Clinical Biochemists are one of twelve professions included in the Health and Social Care Professionals Act 2005 which provides for statutory registration of the named professions. Coru, the Health and Social Care Professionals Council was appointed in 2007. The aim of Coru is to set and enforce the standards of education, practice, performance, conduct and ethics for each of the professions. One of the first steps towards registration is the setting up of individual Registration Boards for each of the twelve designated professions. The Social Workers Registration Board was set up in August 2010 with the remaining Boards to be set up on a phased basis. Up to date information on the regulation of the Clinical Biochemist profession can be found on Coru’s website, www.coru.ie.

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In- service Training

After appointment, a Clinical Biochemist will spend time studying for further professional qualifications, generally a suitable career–focused MSc followed by the Fellowship of the Royal College of Pathologists, UK (FRCPath). The Association of Clinical Biochemists in Ireland (ACBI) runs regular scientific meetings, including a two day Annual Conference each October, together with specific staged tutorials to support Clinical Biochemists preparing for the FRCPath examination. During the course of their studies, Clinical Biochemists also normally attend UK National training courses (currently a rolling series of six one week courses over three years) in addition to a management issue focused course. Attainment of the FRCPath qualification requires at least five years of registered postgraduate study and indicates the individual’s competence to take independent Consultant charge of a hospital Biochemistry Department.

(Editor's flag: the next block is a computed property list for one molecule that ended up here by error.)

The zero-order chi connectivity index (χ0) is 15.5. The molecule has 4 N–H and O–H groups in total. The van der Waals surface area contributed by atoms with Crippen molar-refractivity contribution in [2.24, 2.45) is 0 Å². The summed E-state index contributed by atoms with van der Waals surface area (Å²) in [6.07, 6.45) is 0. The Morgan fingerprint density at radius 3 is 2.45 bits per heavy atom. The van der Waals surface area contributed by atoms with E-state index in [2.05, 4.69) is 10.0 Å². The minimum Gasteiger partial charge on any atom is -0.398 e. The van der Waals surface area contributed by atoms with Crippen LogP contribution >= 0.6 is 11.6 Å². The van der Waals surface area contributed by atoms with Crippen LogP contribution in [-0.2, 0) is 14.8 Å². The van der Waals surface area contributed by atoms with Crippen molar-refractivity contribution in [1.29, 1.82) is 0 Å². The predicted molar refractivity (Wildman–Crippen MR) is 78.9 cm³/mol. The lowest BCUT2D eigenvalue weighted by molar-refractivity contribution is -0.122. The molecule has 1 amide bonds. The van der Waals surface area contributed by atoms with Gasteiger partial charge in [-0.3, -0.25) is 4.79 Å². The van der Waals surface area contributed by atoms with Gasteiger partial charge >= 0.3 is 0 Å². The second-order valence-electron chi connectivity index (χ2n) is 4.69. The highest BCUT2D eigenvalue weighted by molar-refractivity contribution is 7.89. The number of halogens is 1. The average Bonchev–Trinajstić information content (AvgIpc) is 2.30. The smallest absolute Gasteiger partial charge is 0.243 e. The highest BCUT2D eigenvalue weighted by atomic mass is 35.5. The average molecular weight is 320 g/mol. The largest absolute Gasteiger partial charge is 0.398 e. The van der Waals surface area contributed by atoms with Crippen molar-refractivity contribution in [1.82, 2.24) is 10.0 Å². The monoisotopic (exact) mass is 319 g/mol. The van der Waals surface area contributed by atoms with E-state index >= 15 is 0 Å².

During their in-service training, Clinical Biochemists will gain wide-ranging experience in all aspects of the provision of a Clinical Biochemistry service. They must become competent in the practice and understanding of a wide range of analytical techniques and in the practice of quality assurance including external quality assessment. During their training, they will also become skilled in the interpretation of test results and actively participate in liaison with clinical colleagues in providing advice on further relevant analysis. In addition, as a Clinical Biochemist progresses in their career, there is the opportunity to specialise in one of the many sub specialties and to engage actively in research projects either initiated within the laboratory or in collaboration with clinical colleagues.

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Career Pathway

There are four grades of Clinical Biochemist posts within the hospital career structure: Basic, Senior, Principal and Consultant.

The minimum qualification requirements currently laid down by the Department of Health and Children for progression beyond Basic Grade are as follows:

Senior  Clinical Biochemist
BSc degree in which Biochemistry was taken as a subject in the final examination, or equivalent PLUS at least three years satisfactory experience in clinical biochemistry and/or chemical pathology in the laboratory of a hospital or allied institution.

Principal Clinical Biochemist
As specified for Senior Grade PLUS an MSc in Biochemistry or Clinical Biochemistry, PLUS at least five years satisfactory experience in clinical biochemistry and/or chemical pathology in the laboratory of a hospital or allied institution.

Consultant Clinical Biochemist
A PhD in Biochemistry or FRCPath examination in Clinical Biochemistry, or a qualification in clinical biochemistry equivalent to either of these, PLUS at least eight years post graduate experience including not less than five years in Clinical Biochemistry.